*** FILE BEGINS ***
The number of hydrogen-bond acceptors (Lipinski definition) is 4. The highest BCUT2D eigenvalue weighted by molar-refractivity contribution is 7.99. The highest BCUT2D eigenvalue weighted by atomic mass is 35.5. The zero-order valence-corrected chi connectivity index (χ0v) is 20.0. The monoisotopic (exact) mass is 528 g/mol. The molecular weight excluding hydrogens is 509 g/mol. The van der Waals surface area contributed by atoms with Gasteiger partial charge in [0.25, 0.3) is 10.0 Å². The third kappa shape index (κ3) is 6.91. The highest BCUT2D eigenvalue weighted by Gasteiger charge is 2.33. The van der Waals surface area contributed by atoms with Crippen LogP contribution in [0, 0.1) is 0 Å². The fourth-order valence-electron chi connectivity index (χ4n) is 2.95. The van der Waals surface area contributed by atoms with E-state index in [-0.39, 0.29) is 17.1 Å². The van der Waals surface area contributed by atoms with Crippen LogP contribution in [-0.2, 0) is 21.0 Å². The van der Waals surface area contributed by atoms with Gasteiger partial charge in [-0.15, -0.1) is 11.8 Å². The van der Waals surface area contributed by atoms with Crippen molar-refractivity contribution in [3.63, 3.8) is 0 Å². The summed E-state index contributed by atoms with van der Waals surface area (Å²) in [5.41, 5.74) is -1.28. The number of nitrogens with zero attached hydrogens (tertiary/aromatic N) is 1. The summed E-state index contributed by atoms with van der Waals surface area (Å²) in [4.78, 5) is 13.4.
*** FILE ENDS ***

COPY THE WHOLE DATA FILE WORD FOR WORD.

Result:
The number of hydrogen-bond acceptors (Lipinski definition) is 4. The highest BCUT2D eigenvalue weighted by molar-refractivity contribution is 7.99. The highest BCUT2D eigenvalue weighted by atomic mass is 35.5. The zero-order valence-corrected chi connectivity index (χ0v) is 20.0. The monoisotopic (exact) mass is 528 g/mol. The molecular weight excluding hydrogens is 509 g/mol. The van der Waals surface area contributed by atoms with Gasteiger partial charge in [0.25, 0.3) is 10.0 Å². The third kappa shape index (κ3) is 6.91. The highest BCUT2D eigenvalue weighted by Gasteiger charge is 2.33. The van der Waals surface area contributed by atoms with Crippen LogP contribution in [0, 0.1) is 0 Å². The fourth-order valence-electron chi connectivity index (χ4n) is 2.95. The van der Waals surface area contributed by atoms with E-state index in [-0.39, 0.29) is 17.1 Å². The van der Waals surface area contributed by atoms with Crippen LogP contribution in [-0.2, 0) is 21.0 Å². The van der Waals surface area contributed by atoms with Gasteiger partial charge in [-0.15, -0.1) is 11.8 Å². The van der Waals surface area contributed by atoms with Crippen molar-refractivity contribution in [3.63, 3.8) is 0 Å². The summed E-state index contributed by atoms with van der Waals surface area (Å²) in [5.41, 5.74) is -1.28. The number of nitrogens with zero attached hydrogens (tertiary/aromatic N) is 1. The summed E-state index contributed by atoms with van der Waals surface area (Å²) in [4.78, 5) is 13.4.